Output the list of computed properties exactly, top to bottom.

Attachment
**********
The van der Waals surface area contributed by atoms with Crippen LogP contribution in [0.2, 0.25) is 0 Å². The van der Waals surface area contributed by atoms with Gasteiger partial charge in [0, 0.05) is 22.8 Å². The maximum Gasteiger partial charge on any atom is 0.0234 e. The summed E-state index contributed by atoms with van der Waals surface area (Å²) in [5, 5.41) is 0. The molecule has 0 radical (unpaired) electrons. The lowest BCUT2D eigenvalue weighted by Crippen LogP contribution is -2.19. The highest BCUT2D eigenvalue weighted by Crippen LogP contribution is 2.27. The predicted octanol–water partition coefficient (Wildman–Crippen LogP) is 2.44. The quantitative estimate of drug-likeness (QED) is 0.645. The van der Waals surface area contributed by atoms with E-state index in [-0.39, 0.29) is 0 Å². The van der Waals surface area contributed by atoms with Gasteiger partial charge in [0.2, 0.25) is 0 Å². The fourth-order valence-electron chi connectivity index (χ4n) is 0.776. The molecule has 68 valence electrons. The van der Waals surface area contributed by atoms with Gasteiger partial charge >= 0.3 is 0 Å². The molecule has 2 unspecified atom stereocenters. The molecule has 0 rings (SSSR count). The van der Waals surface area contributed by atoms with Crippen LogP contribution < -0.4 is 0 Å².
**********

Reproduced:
The van der Waals surface area contributed by atoms with Crippen LogP contribution in [0.2, 0.25) is 0 Å². The van der Waals surface area contributed by atoms with Gasteiger partial charge in [0, 0.05) is 22.8 Å². The maximum Gasteiger partial charge on any atom is 0.0234 e. The summed E-state index contributed by atoms with van der Waals surface area (Å²) in [5, 5.41) is 0. The molecule has 0 radical (unpaired) electrons. The lowest BCUT2D eigenvalue weighted by Crippen LogP contribution is -2.19. The highest BCUT2D eigenvalue weighted by Crippen LogP contribution is 2.27. The predicted octanol–water partition coefficient (Wildman–Crippen LogP) is 2.44. The quantitative estimate of drug-likeness (QED) is 0.645. The van der Waals surface area contributed by atoms with E-state index in [-0.39, 0.29) is 0 Å². The van der Waals surface area contributed by atoms with Gasteiger partial charge in [0.2, 0.25) is 0 Å². The fourth-order valence-electron chi connectivity index (χ4n) is 0.776. The molecule has 68 valence electrons. The van der Waals surface area contributed by atoms with Gasteiger partial charge >= 0.3 is 0 Å². The molecule has 2 unspecified atom stereocenters. The molecule has 0 rings (SSSR count). The van der Waals surface area contributed by atoms with Crippen LogP contribution < -0.4 is 0 Å².